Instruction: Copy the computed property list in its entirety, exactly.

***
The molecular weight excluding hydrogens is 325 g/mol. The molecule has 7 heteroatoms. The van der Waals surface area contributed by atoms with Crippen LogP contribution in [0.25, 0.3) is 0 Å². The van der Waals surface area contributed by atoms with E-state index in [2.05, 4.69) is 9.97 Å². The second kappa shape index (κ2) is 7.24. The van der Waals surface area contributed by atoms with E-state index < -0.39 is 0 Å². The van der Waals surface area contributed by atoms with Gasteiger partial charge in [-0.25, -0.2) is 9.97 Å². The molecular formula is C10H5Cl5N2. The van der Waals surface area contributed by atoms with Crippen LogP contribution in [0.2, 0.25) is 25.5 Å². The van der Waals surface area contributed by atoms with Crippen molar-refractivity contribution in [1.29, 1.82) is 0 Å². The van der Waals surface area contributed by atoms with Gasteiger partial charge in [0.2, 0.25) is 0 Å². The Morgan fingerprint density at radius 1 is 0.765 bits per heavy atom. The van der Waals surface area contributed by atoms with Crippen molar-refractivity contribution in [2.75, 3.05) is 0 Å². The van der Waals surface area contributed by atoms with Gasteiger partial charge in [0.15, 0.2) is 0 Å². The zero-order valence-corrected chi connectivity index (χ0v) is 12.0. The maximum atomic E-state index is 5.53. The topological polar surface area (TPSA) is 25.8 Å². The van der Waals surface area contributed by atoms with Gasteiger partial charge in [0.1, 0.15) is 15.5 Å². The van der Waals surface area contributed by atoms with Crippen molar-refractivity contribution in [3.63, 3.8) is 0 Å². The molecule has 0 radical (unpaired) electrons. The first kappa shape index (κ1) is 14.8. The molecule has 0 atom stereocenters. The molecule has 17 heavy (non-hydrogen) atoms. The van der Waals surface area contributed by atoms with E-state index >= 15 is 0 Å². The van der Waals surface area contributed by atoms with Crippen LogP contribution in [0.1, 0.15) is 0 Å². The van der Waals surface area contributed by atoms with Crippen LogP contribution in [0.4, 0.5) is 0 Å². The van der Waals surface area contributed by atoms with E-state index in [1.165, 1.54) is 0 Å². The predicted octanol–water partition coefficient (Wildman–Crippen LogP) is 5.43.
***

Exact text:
The molecular weight excluding hydrogens is 325 g/mol. The molecule has 7 heteroatoms. The van der Waals surface area contributed by atoms with Crippen LogP contribution in [0.25, 0.3) is 0 Å². The van der Waals surface area contributed by atoms with E-state index in [2.05, 4.69) is 9.97 Å². The second kappa shape index (κ2) is 7.24. The van der Waals surface area contributed by atoms with E-state index < -0.39 is 0 Å². The van der Waals surface area contributed by atoms with Gasteiger partial charge in [-0.25, -0.2) is 9.97 Å². The molecular formula is C10H5Cl5N2. The van der Waals surface area contributed by atoms with Crippen LogP contribution in [0.2, 0.25) is 25.5 Å². The van der Waals surface area contributed by atoms with Crippen molar-refractivity contribution in [1.29, 1.82) is 0 Å². The van der Waals surface area contributed by atoms with Gasteiger partial charge in [0.2, 0.25) is 0 Å². The Morgan fingerprint density at radius 1 is 0.765 bits per heavy atom. The van der Waals surface area contributed by atoms with Crippen molar-refractivity contribution in [2.75, 3.05) is 0 Å². The van der Waals surface area contributed by atoms with Gasteiger partial charge in [0.15, 0.2) is 0 Å². The zero-order valence-corrected chi connectivity index (χ0v) is 12.0. The maximum atomic E-state index is 5.53. The topological polar surface area (TPSA) is 25.8 Å². The van der Waals surface area contributed by atoms with Gasteiger partial charge in [0.1, 0.15) is 15.5 Å². The van der Waals surface area contributed by atoms with Crippen molar-refractivity contribution in [3.63, 3.8) is 0 Å². The molecule has 0 radical (unpaired) electrons. The first kappa shape index (κ1) is 14.8. The molecule has 0 atom stereocenters. The molecule has 17 heavy (non-hydrogen) atoms. The van der Waals surface area contributed by atoms with E-state index >= 15 is 0 Å². The van der Waals surface area contributed by atoms with Crippen LogP contribution in [0.1, 0.15) is 0 Å². The van der Waals surface area contributed by atoms with Crippen LogP contribution in [0.4, 0.5) is 0 Å². The van der Waals surface area contributed by atoms with E-state index in [1.165, 1.54) is 0 Å². The predicted octanol–water partition coefficient (Wildman–Crippen LogP) is 5.43.